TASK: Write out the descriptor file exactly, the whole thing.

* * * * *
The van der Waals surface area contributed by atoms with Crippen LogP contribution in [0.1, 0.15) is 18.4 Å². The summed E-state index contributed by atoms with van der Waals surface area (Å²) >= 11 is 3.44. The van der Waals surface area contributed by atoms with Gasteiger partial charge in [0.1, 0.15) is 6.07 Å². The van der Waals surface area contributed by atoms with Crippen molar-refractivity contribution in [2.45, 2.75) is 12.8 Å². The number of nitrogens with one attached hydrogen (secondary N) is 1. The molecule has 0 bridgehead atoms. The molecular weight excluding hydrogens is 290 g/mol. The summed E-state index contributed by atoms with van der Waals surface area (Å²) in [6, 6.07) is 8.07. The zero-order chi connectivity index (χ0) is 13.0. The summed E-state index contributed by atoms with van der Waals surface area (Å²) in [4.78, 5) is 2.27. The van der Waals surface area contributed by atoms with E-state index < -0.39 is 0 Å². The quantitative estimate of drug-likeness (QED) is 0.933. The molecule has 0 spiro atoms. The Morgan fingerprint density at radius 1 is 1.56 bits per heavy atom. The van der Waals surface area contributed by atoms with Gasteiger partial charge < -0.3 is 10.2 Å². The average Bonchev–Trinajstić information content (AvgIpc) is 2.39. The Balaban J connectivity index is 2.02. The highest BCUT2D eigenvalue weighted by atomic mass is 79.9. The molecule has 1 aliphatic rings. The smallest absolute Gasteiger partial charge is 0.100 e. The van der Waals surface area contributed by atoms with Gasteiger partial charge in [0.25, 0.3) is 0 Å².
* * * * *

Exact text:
The van der Waals surface area contributed by atoms with Crippen LogP contribution in [0.1, 0.15) is 18.4 Å². The summed E-state index contributed by atoms with van der Waals surface area (Å²) >= 11 is 3.44. The van der Waals surface area contributed by atoms with Gasteiger partial charge in [0.1, 0.15) is 6.07 Å². The van der Waals surface area contributed by atoms with Crippen molar-refractivity contribution in [2.45, 2.75) is 12.8 Å². The number of nitrogens with one attached hydrogen (secondary N) is 1. The molecule has 0 bridgehead atoms. The molecular weight excluding hydrogens is 290 g/mol. The summed E-state index contributed by atoms with van der Waals surface area (Å²) in [6, 6.07) is 8.07. The zero-order chi connectivity index (χ0) is 13.0. The summed E-state index contributed by atoms with van der Waals surface area (Å²) in [4.78, 5) is 2.27. The van der Waals surface area contributed by atoms with E-state index < -0.39 is 0 Å². The quantitative estimate of drug-likeness (QED) is 0.933. The molecule has 0 spiro atoms. The Morgan fingerprint density at radius 1 is 1.56 bits per heavy atom. The van der Waals surface area contributed by atoms with Gasteiger partial charge < -0.3 is 10.2 Å². The average Bonchev–Trinajstić information content (AvgIpc) is 2.39. The Balaban J connectivity index is 2.02. The highest BCUT2D eigenvalue weighted by atomic mass is 79.9. The molecule has 1 aliphatic rings. The smallest absolute Gasteiger partial charge is 0.100 e. The van der Waals surface area contributed by atoms with Gasteiger partial charge in [0.25, 0.3) is 0 Å².